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Montrose, Bridge

Bridge (18th Century)

Site Name Montrose, Bridge

Classification Bridge (18th Century)

Canmore ID 314950

Site Number NO75NW 590

NGR NO 70991 57225

Datum OSGB36 - NGR

Permalink http://canmore.org.uk/site/314950

Ordnance Survey licence number 100057073. All rights reserved.
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Administrative Areas

  • Council Angus
  • Parish Montrose
  • Former Region Tayside
  • Former District Angus
  • Former County Angus

Activities

Construction (1796)

A traditional knee-braced timber-trestle construction 700 ft long with 13 fixed and one lifting span and considered at the time, because of its magnitude and difficulty of construction, ‘the most remarkable of the kind in the kingdom’. Demolished 1828.

Information from R Paxton and J Shipway 2007b. Reproduced from 'Civil Engineering heritage: Scotland - Highlands and Islands' with kind permission of Thomas Telford Publishers.

Publication Account (2007)

See also NO75NW

The three-span bridge recently constructed by Balfour Beatty Civil Engineering Ltd (2005) will be the fourth bridge to span the river South Esk at this site. The first bridge (1796–1828) was designed by Alexander Stevens and built in partnership with his son Alexander. It was of traditional knee-braced timber-trestle construction 700 ft long with 13 fixed and one lifting span and considered at

the time, because of its magnitude and difficulty of construction, ‘the most remarkable of the kind in the kingdom’. The river varied from between 16 ft and 32 ft deep between low and high water and because of this, and a fast current and a gravelly bottom, great difficulty was experienced in pile-driving.

R Paxton and J Shipway 2007b

Reproduced from 'Civil Engineering heritage: Scotland - Highlands and Islands' with kind permission of Thomas Telford Publishers.

Publication Account (2013)

Road: 1828 suspension bridge by Captain Samuel Brown, his longest span at 432ft. In 1930 Sir E Owen Williams completed a replacement in homage to it: a double cantilever bridge of 216 ft main span constructed in reinforced concrete that echoed the form of the previous suspension bridge. This design led to controversy across the Atlantic: “it is regrettable that a freak structure of inappropriate design should have been allowed to succeed the previous 100-year old suspension bridge” (D B Steinmann). Its successor by Balfour Beatty is again shorter in span than the first bridge (look under the beams for the rounded piers of Brown’s bridge).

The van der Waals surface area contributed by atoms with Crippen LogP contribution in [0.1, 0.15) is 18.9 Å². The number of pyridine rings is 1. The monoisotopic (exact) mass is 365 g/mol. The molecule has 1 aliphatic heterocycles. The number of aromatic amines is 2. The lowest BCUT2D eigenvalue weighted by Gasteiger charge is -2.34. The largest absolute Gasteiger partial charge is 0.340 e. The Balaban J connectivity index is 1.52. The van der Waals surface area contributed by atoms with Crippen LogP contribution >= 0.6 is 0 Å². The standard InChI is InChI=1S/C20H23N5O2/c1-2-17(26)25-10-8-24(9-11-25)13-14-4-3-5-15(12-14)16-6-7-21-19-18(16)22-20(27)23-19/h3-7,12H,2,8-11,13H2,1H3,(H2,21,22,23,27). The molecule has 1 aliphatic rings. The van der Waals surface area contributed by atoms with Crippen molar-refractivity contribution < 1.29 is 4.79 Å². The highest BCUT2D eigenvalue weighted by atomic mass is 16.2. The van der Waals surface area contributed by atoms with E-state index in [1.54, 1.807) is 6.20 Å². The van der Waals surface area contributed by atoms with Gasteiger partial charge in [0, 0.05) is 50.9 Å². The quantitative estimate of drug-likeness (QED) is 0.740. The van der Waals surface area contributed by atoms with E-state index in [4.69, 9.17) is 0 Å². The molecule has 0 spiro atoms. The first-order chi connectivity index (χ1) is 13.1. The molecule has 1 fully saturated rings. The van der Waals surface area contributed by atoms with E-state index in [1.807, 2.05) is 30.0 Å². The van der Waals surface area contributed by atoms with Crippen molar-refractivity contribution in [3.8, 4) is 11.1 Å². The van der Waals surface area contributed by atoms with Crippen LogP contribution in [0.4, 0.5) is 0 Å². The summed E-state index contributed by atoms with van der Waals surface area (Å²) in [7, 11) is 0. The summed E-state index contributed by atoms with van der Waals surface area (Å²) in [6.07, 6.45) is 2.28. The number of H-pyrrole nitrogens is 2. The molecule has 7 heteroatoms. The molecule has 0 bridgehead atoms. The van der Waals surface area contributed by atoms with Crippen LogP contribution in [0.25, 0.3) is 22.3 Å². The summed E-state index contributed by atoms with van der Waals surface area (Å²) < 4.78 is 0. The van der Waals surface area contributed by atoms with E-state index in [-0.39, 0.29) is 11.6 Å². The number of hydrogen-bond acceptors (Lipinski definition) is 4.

Railway: a curving brick arched viaduct crosses the road and Rossie Island leading on to a multispan bowstring girder viaduct on concrete filled piers across the channel. This was built in 1881-3 by Sir Wm Arrol contractors to designs by W R Galbraith

M Watson, 2013

Note (8 July 2014)

Since 1795, there has been a sequence of four road bridges over the River South Esk at the entrance to the Montrose Basin. The earliest documented bridge (NO75NW 607) was built in 1796 and replaced in 1828 by a Suspension Bridge (NO75NW 55.00). This bridge was, in turn, replaced by a concrete bridge (NO75NW 547), designed by Owen Williams, in 1931. Following the discovery of internal decay within the concrete structure, the bridge was closed in 2004 and replaced with a temporary structure whilst a new bridge (NO75NW 607) was being built on the original site.

Information from RCAHMS (PMcK) 8 July 2014

References

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